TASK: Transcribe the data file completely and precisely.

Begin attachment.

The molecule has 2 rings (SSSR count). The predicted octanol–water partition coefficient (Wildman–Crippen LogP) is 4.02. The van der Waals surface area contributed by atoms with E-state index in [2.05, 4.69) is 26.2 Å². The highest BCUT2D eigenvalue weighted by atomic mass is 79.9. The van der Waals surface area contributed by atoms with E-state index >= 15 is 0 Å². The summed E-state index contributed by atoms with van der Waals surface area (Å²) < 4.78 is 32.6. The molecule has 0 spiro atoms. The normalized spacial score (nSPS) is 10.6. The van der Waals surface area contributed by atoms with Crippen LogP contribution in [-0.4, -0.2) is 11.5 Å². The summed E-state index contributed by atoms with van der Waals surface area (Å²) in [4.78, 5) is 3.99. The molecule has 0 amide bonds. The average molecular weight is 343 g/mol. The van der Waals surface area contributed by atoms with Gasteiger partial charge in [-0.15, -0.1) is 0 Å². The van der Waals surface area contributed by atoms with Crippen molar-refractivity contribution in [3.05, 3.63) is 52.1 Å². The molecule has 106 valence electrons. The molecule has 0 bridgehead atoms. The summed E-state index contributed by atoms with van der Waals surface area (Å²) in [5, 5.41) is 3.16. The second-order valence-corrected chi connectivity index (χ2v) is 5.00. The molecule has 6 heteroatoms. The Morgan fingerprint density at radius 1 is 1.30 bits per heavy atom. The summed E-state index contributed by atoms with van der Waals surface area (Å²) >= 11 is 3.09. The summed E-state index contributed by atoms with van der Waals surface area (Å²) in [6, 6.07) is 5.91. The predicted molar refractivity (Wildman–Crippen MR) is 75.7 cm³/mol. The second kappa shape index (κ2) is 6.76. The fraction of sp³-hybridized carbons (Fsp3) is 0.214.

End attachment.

The molecule has 2 rings (SSSR count). The predicted octanol–water partition coefficient (Wildman–Crippen LogP) is 4.02. The van der Waals surface area contributed by atoms with E-state index in [2.05, 4.69) is 26.2 Å². The highest BCUT2D eigenvalue weighted by atomic mass is 79.9. The van der Waals surface area contributed by atoms with E-state index >= 15 is 0 Å². The summed E-state index contributed by atoms with van der Waals surface area (Å²) < 4.78 is 32.6. The molecule has 0 spiro atoms. The normalized spacial score (nSPS) is 10.6. The van der Waals surface area contributed by atoms with Crippen LogP contribution in [-0.4, -0.2) is 11.5 Å². The summed E-state index contributed by atoms with van der Waals surface area (Å²) in [4.78, 5) is 3.99. The molecule has 0 amide bonds. The average molecular weight is 343 g/mol. The van der Waals surface area contributed by atoms with Gasteiger partial charge in [-0.15, -0.1) is 0 Å². The van der Waals surface area contributed by atoms with Crippen molar-refractivity contribution in [3.05, 3.63) is 52.1 Å². The molecule has 106 valence electrons. The molecule has 0 bridgehead atoms. The summed E-state index contributed by atoms with van der Waals surface area (Å²) in [5, 5.41) is 3.16. The second-order valence-corrected chi connectivity index (χ2v) is 5.00. The molecule has 6 heteroatoms. The Morgan fingerprint density at radius 1 is 1.30 bits per heavy atom. The summed E-state index contributed by atoms with van der Waals surface area (Å²) >= 11 is 3.09. The summed E-state index contributed by atoms with van der Waals surface area (Å²) in [6, 6.07) is 5.91. The predicted molar refractivity (Wildman–Crippen MR) is 75.7 cm³/mol. The second kappa shape index (κ2) is 6.76. The fraction of sp³-hybridized carbons (Fsp3) is 0.214.